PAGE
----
In her August verdict, Judge Hall also wrote that Jones argued that his public defender, Leo Ahern, did not hire an independent investigator for the case despite having access to one. This prevented Sheila McCray’s testimony from ever making it to court. Hall also wrote that the police illegally excluded Gene John’s confession from the trial, which incriminated Spears as the  second shooter and did not mention Jones. 

Hall affirmed that police pressured Spears into claiming that three shooters, not two, were involved in Harp’s death and that Jones was one of them. She wrote that Jones’s conviction was contingent on this false evidence and deprived of the other two testimonies. 

“The State’s case against Mr. Jones was thin,” Hall wrote in her decision. ​“It hinged solely on the testimony of Mr. Spears, a self-interested witness whose account of the shooting … was nearly impossible to square with the ballistics evidence.”

Although free, Jones will be required by law to follow a curfew, submit to drug tests, wear a GPS bracelet on his leg, stay with a relative in North Carolina and remain under federal supervision for at least 60 days while the state attempts to appeal the federal decision and reinstate his conviction.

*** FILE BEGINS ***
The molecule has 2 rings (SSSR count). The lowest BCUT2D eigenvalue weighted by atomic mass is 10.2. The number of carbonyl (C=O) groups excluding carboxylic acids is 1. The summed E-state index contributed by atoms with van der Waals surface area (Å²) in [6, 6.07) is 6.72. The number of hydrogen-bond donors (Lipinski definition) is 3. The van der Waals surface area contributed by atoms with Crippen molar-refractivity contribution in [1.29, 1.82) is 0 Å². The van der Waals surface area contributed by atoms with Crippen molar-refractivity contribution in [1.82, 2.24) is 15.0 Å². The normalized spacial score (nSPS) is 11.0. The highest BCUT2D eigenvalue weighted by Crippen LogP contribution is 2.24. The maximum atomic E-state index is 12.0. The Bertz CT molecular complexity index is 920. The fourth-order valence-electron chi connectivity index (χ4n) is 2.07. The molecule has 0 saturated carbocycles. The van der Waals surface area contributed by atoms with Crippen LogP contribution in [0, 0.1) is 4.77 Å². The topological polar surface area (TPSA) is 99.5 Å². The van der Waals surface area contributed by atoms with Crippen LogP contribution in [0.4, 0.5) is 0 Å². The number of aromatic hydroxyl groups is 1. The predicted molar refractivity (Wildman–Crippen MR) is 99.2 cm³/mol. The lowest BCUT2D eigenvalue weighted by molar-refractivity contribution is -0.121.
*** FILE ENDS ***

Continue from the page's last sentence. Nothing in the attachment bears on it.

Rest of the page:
If the state loses its appeal and decides not to retry Jones, according to Taubes, most of the restrictions currently imposed would be lifted. 

“It would not be until the charges are dismissed that he would not be under any restrictions,” Taubes said. “But even having the charges dismissed doesn’t undo the injustice. He’s still lost all of this time.” 

The Office of the State’s Attorney in New Haven did not respond to a request for comment on their appeal. 

Yale professor Stillman, who has maintained a friendship with Jones for over twenty years, provided insight into his emotional state from when she last spoke to him after the trial. 

“He sounded really vibrant and joyful and ready for the next stages of this long, long fight. He’s worked tirelessly to turn over every stone in his case and never stop pushing back,” Stillman said. “I think this ruling from the federal judge is a testament to Maleek’s legal intellect and persistence. It’s a remarkable step one victory that he’s gotten himself to where he is now.”

The New Haven District Courthouse is located at 141 Church St.